Pride and Prejudice by Jane Austen essay

Courtship is generally defined as wooing, however, in early 19th century England, during Jane Austen’s time, it meant much more. It was a practice that had rites, phases, and formula. (Kass A. , Kass L. p33) The parents’ participation played a major role in the courtship and even the marriage. (Perkin. p27) Significantly, up until the 19th century, most marriages among young ladies and bachelors of any social status were fixed through relatives — parents most especially — or on the grounds of improving social status, family’s assets, or estates. (Kass A. , Kass L.p33)

Undoubtedly, to throw the arranged parties into the arms, or at least the way of each other, there have always been socials, balls, and dinners. (Perkin. p27) Though not all courtships or marriages were founded on love matches, there were certainly some love matches, as well as flings, affairs, and unreciprocated love. (Kass A. , Kass L. p33) There were many issues with courting in the 18th to early 19th century. The notion was handled with warning and very modest romantic openness that we see from our young lovers these days. (Kass A. , Kass L. p35) Personal expressions of affection and candor were not tolerated.

The act of courting was very cool and impersonal. (Perkin. p27) In history, there has never been an occasion when the relatives between the sexes have not been extremely difficult. (Kass A. , Kass L. p36) Compared to today’s engagement, usual courtship at that period was much more complicated. Many were based or arranged on the individual’s status on the society. (Perkin. p29) There was also usually a great age gap between the arranged parties. (Kass A. , Kass L. p36) Courtship and marriage was frequently considered as an agonizing and atrocious (Surname) 2 ordeal. (Perkin. p30)

The novel Pride and Prejudice is a witty story of courtship and marriage in 18th century England. (Lawton. p20) It focuses on Jane and Elizabeth, the Bennet’s elder sisters. (Austen, Gray. p119) The gentle Jane and strong-willed Elizabeth have to cope with not only their own feelings but also the social standing of their family which would both absolutely influence the results of their potential betrothals. (Rubinstein. p12) Pride and Prejudice is an appropriate title for the novel. These ideas comprehensively pervade the story, particularly in the views of Darcy and Elizabeth.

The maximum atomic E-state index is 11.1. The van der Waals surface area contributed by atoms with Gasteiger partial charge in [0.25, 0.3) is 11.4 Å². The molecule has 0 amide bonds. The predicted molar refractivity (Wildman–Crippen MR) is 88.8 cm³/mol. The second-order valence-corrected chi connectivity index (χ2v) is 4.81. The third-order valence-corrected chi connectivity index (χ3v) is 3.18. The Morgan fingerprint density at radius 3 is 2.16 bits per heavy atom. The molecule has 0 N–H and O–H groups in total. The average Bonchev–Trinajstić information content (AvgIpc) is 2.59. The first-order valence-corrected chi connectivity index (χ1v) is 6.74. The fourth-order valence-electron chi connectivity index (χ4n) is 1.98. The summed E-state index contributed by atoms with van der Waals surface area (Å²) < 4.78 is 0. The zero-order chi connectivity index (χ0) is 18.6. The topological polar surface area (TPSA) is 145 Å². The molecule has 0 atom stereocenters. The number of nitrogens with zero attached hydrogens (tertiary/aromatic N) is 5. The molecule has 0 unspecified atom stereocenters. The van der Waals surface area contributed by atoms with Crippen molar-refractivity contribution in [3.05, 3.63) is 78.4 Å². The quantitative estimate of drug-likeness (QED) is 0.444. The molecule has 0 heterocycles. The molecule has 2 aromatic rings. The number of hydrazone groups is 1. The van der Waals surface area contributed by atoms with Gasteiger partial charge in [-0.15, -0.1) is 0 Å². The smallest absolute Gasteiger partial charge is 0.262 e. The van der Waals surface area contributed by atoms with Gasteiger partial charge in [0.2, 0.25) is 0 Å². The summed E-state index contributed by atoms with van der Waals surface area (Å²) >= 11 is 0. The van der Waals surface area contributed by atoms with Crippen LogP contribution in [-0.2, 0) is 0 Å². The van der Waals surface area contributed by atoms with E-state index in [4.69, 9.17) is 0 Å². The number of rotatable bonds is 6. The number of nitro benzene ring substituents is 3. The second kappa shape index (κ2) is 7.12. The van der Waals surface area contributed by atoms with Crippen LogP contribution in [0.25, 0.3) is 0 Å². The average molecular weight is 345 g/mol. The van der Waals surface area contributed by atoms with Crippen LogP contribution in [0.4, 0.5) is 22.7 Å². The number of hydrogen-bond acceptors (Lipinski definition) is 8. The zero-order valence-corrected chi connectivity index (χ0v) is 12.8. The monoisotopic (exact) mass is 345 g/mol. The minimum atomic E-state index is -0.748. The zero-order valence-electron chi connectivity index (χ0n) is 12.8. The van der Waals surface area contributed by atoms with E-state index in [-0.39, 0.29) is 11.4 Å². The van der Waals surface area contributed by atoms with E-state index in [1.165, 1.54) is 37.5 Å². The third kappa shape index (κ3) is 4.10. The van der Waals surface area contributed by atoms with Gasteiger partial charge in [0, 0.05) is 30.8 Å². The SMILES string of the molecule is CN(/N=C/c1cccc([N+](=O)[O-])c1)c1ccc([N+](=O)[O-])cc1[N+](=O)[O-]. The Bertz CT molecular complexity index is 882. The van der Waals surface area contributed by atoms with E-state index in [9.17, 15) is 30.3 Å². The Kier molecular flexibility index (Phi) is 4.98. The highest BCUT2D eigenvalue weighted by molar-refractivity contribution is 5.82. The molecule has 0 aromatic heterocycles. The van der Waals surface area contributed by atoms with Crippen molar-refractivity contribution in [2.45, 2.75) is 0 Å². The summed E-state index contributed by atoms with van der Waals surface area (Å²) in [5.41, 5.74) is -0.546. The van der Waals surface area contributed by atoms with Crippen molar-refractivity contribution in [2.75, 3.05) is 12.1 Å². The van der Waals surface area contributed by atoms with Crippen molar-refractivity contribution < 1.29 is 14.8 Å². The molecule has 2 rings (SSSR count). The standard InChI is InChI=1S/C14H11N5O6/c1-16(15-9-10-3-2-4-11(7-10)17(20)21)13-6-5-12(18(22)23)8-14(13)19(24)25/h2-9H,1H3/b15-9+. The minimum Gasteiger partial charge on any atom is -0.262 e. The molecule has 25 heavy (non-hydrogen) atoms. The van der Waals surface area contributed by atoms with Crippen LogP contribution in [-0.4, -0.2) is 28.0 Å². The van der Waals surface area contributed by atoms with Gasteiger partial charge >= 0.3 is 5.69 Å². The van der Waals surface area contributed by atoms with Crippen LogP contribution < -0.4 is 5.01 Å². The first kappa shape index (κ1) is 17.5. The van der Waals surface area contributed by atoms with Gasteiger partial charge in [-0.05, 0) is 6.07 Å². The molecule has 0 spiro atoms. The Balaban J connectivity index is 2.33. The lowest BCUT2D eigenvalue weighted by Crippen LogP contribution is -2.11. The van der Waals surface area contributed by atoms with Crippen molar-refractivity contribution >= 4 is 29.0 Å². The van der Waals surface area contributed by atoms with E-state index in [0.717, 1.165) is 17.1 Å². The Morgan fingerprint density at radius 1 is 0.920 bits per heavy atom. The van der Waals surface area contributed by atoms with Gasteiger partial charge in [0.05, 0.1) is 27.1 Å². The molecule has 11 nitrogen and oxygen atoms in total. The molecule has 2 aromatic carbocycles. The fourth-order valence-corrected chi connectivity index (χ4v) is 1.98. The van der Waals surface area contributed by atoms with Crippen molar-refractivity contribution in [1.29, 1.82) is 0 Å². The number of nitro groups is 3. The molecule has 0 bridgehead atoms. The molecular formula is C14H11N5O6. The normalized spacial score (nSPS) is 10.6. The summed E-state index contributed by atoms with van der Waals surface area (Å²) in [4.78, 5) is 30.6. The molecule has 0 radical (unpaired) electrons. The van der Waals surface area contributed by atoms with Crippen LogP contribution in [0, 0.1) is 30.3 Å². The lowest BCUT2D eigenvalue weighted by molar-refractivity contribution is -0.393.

(Swisher. p19) Opinions of social class and marriage in the culture of 19th century England were very unlike the opinions of contemporary American culture. (Kass A. , Kass L. p35) As was previously stated, in 19th century England there were two major influences on marriage, to marry for social class (stability) and to marry for wealth (money) and the author illustrates that marriage was not mainly due to love for most people in that era but and act of high ranking, survival, and a position in society. (Lawton. p21) In 19th century England the morals of people were generally alike.

Women married for stability and money and men married for companionship and comfort. (Kass A. , Kass L. p41) Like anywhere though, there were exceptions. Not all men and women married for those motivations. (Bloom. p187) There were some who did not share in the similar standards and views as the rest of 19th century England. (Lawton. p21) The premise of courtship and marriage is depicted in the very first line of the book: “It is a truth universally acknowledged that a single man in possession of a good fortune must be in want of a wife.

” This line states the happenings that are to unfold, merely due to the idea that a man in possession of a considerable wealth ought to be in search of a wife. (Austen, Gray. p119) Courtship here assumes a philosophical part in the tale. Courtship represents the actual (Surname) 3 calculation of love, of which marriage is the final objective. (Swisher. p22) Every courtship turns into a stage for many kinds of love or in some instances many means to exploit love as a way to improve social status. (Persuassions.